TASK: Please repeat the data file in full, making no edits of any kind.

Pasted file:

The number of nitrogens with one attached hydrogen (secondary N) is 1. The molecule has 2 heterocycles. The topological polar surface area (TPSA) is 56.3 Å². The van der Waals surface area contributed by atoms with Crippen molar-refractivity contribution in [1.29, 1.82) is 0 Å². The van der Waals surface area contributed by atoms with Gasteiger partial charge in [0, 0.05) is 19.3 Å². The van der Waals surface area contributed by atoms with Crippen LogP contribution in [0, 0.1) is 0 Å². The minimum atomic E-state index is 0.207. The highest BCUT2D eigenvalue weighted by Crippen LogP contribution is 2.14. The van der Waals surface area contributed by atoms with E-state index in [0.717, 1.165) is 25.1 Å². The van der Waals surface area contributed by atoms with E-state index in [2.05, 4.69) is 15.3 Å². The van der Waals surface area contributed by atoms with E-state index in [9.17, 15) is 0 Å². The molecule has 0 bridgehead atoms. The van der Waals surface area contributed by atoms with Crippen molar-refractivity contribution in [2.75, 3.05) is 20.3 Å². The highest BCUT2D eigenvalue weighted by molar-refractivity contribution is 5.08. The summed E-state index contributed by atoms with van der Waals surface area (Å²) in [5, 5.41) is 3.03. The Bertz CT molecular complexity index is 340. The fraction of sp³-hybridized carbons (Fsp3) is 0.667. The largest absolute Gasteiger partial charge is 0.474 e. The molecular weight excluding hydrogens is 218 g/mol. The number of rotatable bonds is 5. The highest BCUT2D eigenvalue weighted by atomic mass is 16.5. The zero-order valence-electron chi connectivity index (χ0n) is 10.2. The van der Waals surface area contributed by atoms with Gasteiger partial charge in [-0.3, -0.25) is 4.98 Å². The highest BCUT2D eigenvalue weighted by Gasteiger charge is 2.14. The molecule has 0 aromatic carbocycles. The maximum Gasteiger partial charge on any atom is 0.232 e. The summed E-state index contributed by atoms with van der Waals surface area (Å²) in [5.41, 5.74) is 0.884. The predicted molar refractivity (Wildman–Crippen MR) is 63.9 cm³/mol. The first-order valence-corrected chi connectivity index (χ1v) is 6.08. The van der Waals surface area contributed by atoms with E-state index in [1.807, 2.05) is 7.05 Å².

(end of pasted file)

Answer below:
The number of nitrogens with one attached hydrogen (secondary N) is 1. The molecule has 2 heterocycles. The topological polar surface area (TPSA) is 56.3 Å². The van der Waals surface area contributed by atoms with Crippen molar-refractivity contribution in [1.29, 1.82) is 0 Å². The van der Waals surface area contributed by atoms with Gasteiger partial charge in [0, 0.05) is 19.3 Å². The van der Waals surface area contributed by atoms with Crippen LogP contribution in [0, 0.1) is 0 Å². The minimum atomic E-state index is 0.207. The highest BCUT2D eigenvalue weighted by Crippen LogP contribution is 2.14. The van der Waals surface area contributed by atoms with E-state index in [0.717, 1.165) is 25.1 Å². The van der Waals surface area contributed by atoms with E-state index in [2.05, 4.69) is 15.3 Å². The van der Waals surface area contributed by atoms with E-state index in [9.17, 15) is 0 Å². The molecule has 0 bridgehead atoms. The van der Waals surface area contributed by atoms with Crippen molar-refractivity contribution in [2.75, 3.05) is 20.3 Å². The highest BCUT2D eigenvalue weighted by molar-refractivity contribution is 5.08. The summed E-state index contributed by atoms with van der Waals surface area (Å²) in [5, 5.41) is 3.03. The Bertz CT molecular complexity index is 340. The fraction of sp³-hybridized carbons (Fsp3) is 0.667. The largest absolute Gasteiger partial charge is 0.474 e. The molecular weight excluding hydrogens is 218 g/mol. The number of rotatable bonds is 5. The highest BCUT2D eigenvalue weighted by atomic mass is 16.5. The zero-order valence-electron chi connectivity index (χ0n) is 10.2. The van der Waals surface area contributed by atoms with Gasteiger partial charge in [-0.3, -0.25) is 4.98 Å². The highest BCUT2D eigenvalue weighted by Gasteiger charge is 2.14. The molecule has 0 aromatic carbocycles. The maximum Gasteiger partial charge on any atom is 0.232 e. The summed E-state index contributed by atoms with van der Waals surface area (Å²) in [5.41, 5.74) is 0.884. The predicted molar refractivity (Wildman–Crippen MR) is 63.9 cm³/mol. The first-order valence-corrected chi connectivity index (χ1v) is 6.08. The van der Waals surface area contributed by atoms with E-state index in [1.807, 2.05) is 7.05 Å².